(BusinessDesk) – New Zealand farm sales fell 11 percent in the March quarter from a year earlier, as the mycoplasma bovis cattle disease outbreak weighed on purchasing intentions and spanned a period where smaller plots of rural land were captured by the regime to screen foreign buyers.

Some 388 farms were sold at a median price of $27,428 per hectare in the three months ended March 31, down from 438 farms at a median price of $27,509/ha in 2017, Real Estate Institute of New Zealand figures show. Fewer dairy and grazing farms accounted for the drop, with gains in finishing farm sales coinciding with strong prices for beef and lamb meat. . . 

Calm ewes produce more than nervous ewes:

A calm temperament in ewes improves ovulation rate and successful pregnancies, according to a study published by The University of Western Australia.

The study, which was conducted in collaboration with researchers from Uruguay, the Department of Primary Industries and Regional Development WA and UWA, has implications for the impact of stress in human reproduction.

The team investigated the reproductive outcomes of 200 Merino ewes known to have either a calm or a nervous temperament. They found the ovulation rate and rate of successful pregnancies to be higher in the calm ewes. . .

Shearing at the end of the world –  Tomas Munita and Russell Goldman:

Life at the end of the world can be lonely.

For weeks at a time, Roberto Bitsch and gauchos like him might not see another human being. They see horses, both wild and tame. They see the dogs they work with. But mostly, they see sheep — thousands of them.

Locals mark time by the length of the sheep’s woolly coats here on Isla Grande, the largest of the Tierra del Fuego islands at the tip of South America, closer to Antarctica than to Chile’s capital, Santiago. . . 

 


Thursday’s quiz

26/04/2018

One and all are invited to pose the questions.

Anyone who stumps everyone will win a virtual batch of Anzac biscuits.


Positive policing

26/04/2018

A speed camera was put on a pole on state highway 1 on what locals call Holmes Hill in Oamaru.

Several people have had letters from the police telling them that their vehicles were snapped exceeding the speed limit but no action would be taken.

The letter went on to explain why the camera was positioned there and remind the recipients of the dangers of speeding.

That’s positive policing.

 


Let’s not politicise public sector

26/04/2018

Shane Jones want to give ministers more power over ministries.

Cabinet Minister Shane Jones, says he would like to “soften that line” between governance and the bureaucracy, including allowing ministers to appoint top officials.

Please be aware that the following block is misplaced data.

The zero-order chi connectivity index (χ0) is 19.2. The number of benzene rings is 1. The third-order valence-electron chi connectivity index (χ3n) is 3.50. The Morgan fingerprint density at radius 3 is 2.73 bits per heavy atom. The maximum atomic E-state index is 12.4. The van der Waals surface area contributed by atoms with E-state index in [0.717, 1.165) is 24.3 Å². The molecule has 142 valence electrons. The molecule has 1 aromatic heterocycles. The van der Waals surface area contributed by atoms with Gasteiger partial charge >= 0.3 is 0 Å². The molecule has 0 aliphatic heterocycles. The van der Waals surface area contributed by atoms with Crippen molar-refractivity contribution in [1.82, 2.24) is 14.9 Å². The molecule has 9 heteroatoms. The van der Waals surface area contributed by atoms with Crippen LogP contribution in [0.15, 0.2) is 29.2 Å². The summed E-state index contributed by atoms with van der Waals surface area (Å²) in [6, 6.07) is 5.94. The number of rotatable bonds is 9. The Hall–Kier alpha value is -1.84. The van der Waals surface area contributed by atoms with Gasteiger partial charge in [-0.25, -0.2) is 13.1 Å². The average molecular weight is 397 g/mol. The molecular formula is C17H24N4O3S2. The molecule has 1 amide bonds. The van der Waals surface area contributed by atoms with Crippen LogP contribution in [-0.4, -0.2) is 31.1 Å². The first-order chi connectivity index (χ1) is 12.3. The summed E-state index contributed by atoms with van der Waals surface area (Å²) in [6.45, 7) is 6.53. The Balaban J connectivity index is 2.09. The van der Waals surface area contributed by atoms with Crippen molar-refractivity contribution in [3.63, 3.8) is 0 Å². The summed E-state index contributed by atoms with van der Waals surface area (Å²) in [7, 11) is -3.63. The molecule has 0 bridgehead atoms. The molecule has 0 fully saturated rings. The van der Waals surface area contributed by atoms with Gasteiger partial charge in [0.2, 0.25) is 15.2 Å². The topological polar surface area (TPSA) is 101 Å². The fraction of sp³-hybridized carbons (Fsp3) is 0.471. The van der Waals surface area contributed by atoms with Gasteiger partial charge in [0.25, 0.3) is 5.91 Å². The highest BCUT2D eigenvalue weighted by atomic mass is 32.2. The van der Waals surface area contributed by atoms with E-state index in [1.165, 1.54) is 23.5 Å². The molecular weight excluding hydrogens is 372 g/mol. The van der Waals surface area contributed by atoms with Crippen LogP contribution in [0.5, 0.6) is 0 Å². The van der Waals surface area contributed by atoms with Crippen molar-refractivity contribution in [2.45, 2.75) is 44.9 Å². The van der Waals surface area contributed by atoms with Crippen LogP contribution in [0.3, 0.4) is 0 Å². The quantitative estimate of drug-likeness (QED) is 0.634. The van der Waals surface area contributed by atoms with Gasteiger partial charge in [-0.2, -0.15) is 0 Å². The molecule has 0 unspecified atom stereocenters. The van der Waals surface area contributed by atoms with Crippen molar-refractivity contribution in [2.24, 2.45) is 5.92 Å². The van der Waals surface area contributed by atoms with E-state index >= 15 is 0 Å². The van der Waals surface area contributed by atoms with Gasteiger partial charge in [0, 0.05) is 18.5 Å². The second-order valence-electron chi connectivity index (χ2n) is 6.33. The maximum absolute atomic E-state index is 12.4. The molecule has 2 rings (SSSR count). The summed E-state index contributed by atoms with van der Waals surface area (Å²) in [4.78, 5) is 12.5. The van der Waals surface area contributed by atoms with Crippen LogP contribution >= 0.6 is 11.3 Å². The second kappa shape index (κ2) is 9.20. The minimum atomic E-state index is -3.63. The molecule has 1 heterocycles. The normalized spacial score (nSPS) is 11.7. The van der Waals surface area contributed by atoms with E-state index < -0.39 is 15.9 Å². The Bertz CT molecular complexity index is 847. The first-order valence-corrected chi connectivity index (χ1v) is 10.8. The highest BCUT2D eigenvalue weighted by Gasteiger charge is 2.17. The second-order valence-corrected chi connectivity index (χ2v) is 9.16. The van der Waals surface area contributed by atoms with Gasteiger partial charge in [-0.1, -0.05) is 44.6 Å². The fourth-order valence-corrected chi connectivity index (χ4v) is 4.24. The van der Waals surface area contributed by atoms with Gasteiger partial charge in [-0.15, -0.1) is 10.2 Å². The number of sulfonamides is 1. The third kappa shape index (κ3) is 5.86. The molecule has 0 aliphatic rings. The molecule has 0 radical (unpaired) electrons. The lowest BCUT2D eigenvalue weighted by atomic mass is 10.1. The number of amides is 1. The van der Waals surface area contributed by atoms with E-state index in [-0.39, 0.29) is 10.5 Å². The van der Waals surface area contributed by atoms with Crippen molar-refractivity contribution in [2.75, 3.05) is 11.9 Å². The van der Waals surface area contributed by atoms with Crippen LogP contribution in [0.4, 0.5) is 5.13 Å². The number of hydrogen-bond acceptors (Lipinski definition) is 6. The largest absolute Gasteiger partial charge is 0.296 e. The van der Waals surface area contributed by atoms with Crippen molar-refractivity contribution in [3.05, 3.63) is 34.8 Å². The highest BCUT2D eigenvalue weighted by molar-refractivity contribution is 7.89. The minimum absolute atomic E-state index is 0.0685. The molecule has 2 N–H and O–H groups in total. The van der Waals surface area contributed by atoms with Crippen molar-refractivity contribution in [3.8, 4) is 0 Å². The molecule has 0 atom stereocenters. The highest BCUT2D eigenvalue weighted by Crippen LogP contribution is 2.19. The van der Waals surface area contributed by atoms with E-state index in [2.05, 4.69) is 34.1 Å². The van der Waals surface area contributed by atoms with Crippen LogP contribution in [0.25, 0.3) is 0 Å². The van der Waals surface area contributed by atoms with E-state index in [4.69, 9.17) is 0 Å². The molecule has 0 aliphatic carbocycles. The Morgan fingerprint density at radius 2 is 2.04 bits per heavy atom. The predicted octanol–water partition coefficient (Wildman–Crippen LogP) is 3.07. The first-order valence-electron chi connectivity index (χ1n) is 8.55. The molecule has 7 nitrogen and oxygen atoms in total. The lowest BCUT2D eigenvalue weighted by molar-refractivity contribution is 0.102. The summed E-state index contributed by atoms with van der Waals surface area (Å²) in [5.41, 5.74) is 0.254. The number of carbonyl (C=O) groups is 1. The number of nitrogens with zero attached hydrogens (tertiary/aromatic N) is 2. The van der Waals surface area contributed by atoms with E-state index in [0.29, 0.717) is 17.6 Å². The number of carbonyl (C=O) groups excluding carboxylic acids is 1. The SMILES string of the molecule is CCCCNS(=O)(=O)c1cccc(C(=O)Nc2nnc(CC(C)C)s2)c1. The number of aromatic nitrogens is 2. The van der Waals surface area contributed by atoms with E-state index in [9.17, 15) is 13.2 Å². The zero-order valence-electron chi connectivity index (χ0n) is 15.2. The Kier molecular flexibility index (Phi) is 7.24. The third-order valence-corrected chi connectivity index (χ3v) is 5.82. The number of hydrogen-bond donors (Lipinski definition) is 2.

In an interview on the provincial growth fund Jones, the Regional Development Minister railed against a bureaucratic system he characterised as a “treacle-riddled”, slowing down process around funding economic projects, without evidence of improved efficiency.

“I’m looking forward to fighting an election to change the way that politicians relate to the bureaucracy,” Jones said.

“I know we have this separation of governance and the bureaucracy, but I’m really attracted to the idea where the Aussies have softened that line, and key ministers bring in their s…-kickers to get things done. That’s always been my preference.” . . . 

Among other things the State Sector Act gives the State Services Commissioner the power over chief executive appointments, without influence from the Beehive, at least in theory.

Unlike many other countries, public servants are required to act in a politically neutral way.

The Public Services Association warned in December that the influence of ministerial advisors, Beehive staff which are appointed to serve the interests of their minister, are undermining this neutrality.

Jones was quick to promote reports of his comments.

“Surely I’m not the only one who would like to see less bureaucracy in this country? Meeting high governance and probity standards should not come at the expense of efficiency and pace in my books,” Jones said on his public Facebook profile.

Is he suggesting we accept lower governance and probity standards?

The Taxpayer’s Union’s executive director Jordan Williams called the comments “bizarre”.

“Shane Jones is suggesting we abandon our Westminster-style independent public service and adopt a corrupt American-style political appointment model. It’s a recipe for unstable, crony, poor governance.” . . 

Anyone who has had the misfortune to attempt to move something at anything more than snails’ pace through a government department will understand Jones’ treacle analogy.

Many will have sympathy with his desire to speed processes up.

But let’s not politicise the bureaucracy.

That’s a prescription which would poison the public service and do nothing at all to improve management, governance or productivity.

 


Quote of the day

26/04/2018

The fact is that the learning process goes on, and so long as the voices are not stilled and the singers go on singing some of it gets through. –  Morris West who was born on this day in 1916.